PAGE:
If you’ve ever watched a YouTube video of a skydiver landing in the exact center of a football field, you may marvel at how they were able to do that with such accuracy. To simplify, it comes from training and lots of experience. In the video below, watch Skydive Carolina local jumper (and multi-time World Champion and Hall of Famer) Cheryl Stearns land very accurately!
This should come as no surprise – you can’t be good at anything without training. The more you do something (correctly), the better at it you become whether you’re driving a car or learning to fly your parachute. Landing with accuracy is obviously very important, so you will be taught the fundamentals of how to land your parachute accurately at the very start of your training when you enroll in a learn to skydive program like our Accelerated Freefall Progression program.
One of the basic fundamentals that all skydivers learn in order to land with accuracy is the landing pattern. The landing pattern is not unlike the pattern you see at an airport when airplanes are approaching. If you follow the track of airplanes online, you’d see a distinct pattern that includes a downwind leg, base leg and final approach to the runway. It’s no different in skydiving.
Aside from learning the correct pattern of flying a parachute, of course you need to know the fundamentals of actually steering the parachute in the direction you want to go.
Simply put, the parachute has steering lines (aka brake lines) that attach from the back of the parachute all the way down to where your hands can reach up into yellow steering toggles.
When you pull down the right steering toggle (leaving the left up), the right, back side of the parachute is cupped, causing it to turn right. The same is true when the left toggle is pulled (leaving the right up), the left back side of the parachute is cupped, causing the parachute to turn left. This makes the parachute maneuverable, so you can direct the parachute where you want to land.
To land with accuracy means you need to know the flight characteristics of your parachute. Every parachute is different in terms of size and performance, so how you fly it will dictate where you land. Think of a parachute as if it were a brand of car – there are many different car brands with different kinds of models that perform differently to meet the needs of a driver. How you maneuver these models around a race track will differ based on its characteristics and what purpose it’s been built for.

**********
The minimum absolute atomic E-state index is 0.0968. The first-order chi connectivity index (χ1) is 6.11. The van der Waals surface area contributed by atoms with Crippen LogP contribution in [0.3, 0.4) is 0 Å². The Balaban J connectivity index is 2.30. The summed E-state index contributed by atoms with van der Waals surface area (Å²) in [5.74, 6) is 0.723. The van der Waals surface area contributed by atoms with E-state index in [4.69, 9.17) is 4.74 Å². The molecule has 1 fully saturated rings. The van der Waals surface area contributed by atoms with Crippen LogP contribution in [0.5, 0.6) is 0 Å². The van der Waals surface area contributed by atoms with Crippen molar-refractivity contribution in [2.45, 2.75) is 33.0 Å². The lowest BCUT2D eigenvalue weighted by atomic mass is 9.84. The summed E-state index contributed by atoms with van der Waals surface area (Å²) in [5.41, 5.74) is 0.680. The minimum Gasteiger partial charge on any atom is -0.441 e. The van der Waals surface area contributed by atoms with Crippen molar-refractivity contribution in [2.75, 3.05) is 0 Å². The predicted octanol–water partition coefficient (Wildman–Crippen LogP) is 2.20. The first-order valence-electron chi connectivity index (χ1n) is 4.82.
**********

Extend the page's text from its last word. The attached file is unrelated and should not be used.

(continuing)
It’s no different with a parachute. Like a car, to understand the capabilities and limits of your parachute you have to “drive” it a lot. The more landings you make with your parachute the better you’ll be at flying it accurately.
There are many variables that dictate where you land your parachute that go beyond the details mentioned above. A key variable is of course, weather and most specifically, wind. All good skydivers check the wind conditions at various altitudes (it can be much windier at exit altitude than it is at deployment altitude or vice versa) before boarding the plane. Understanding the information with regard to wind will play a big factor on knowing where to land.
This seems fairly obvious – however, we’re talking about using your eyes to look before you leave the airplane – in skydiving, we call this spotting. Spotting is simply checking that you are above the general vicinity of the designated landing area. When skydivers have a clear understanding of the wind direction and speed, they generally know where they want to exit the aircraft in advance. This will add to your success in flying the parachute to where you want to land.
This is a basic outline on how skydivers know where to land. There are several more steps taught in the Advanced Freefall Program, however with some training and pre-planning, you too can know how to land a parachute. If you’d like to learn more, give us a call or sign up for the solo program and learn to skydive!
You can discover more about Parachute Landings HERE.
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